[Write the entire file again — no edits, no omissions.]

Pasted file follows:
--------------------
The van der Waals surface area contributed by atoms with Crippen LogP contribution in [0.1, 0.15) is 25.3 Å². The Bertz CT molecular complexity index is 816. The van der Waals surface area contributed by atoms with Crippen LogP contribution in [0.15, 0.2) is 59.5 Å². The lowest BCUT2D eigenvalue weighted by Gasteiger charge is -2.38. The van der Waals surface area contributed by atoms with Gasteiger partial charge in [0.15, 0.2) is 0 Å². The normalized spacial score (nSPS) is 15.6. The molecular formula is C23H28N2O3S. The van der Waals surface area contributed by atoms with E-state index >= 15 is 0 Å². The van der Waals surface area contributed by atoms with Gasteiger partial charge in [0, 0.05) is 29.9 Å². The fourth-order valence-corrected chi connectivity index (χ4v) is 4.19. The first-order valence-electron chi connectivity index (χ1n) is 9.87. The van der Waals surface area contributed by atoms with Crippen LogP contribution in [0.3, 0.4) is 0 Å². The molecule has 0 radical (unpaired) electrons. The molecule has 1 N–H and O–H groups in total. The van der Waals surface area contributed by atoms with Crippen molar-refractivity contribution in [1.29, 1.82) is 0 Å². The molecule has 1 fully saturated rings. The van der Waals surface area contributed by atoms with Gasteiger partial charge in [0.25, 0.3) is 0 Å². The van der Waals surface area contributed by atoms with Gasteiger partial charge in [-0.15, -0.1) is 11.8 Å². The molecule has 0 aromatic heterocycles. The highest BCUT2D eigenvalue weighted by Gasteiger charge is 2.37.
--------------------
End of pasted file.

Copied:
The van der Waals surface area contributed by atoms with Crippen LogP contribution in [0.1, 0.15) is 25.3 Å². The Bertz CT molecular complexity index is 816. The van der Waals surface area contributed by atoms with Crippen LogP contribution in [0.15, 0.2) is 59.5 Å². The lowest BCUT2D eigenvalue weighted by Gasteiger charge is -2.38. The van der Waals surface area contributed by atoms with Gasteiger partial charge in [0.15, 0.2) is 0 Å². The normalized spacial score (nSPS) is 15.6. The molecular formula is C23H28N2O3S. The van der Waals surface area contributed by atoms with E-state index >= 15 is 0 Å². The van der Waals surface area contributed by atoms with Gasteiger partial charge in [0, 0.05) is 29.9 Å². The fourth-order valence-corrected chi connectivity index (χ4v) is 4.19. The first-order valence-electron chi connectivity index (χ1n) is 9.87. The van der Waals surface area contributed by atoms with Crippen LogP contribution in [0.3, 0.4) is 0 Å². The molecule has 0 radical (unpaired) electrons. The molecule has 1 N–H and O–H groups in total. The van der Waals surface area contributed by atoms with Crippen molar-refractivity contribution in [1.29, 1.82) is 0 Å². The molecule has 1 fully saturated rings. The van der Waals surface area contributed by atoms with Gasteiger partial charge in [0.25, 0.3) is 0 Å². The van der Waals surface area contributed by atoms with Gasteiger partial charge in [-0.15, -0.1) is 11.8 Å². The molecule has 0 aromatic heterocycles. The highest BCUT2D eigenvalue weighted by Gasteiger charge is 2.37.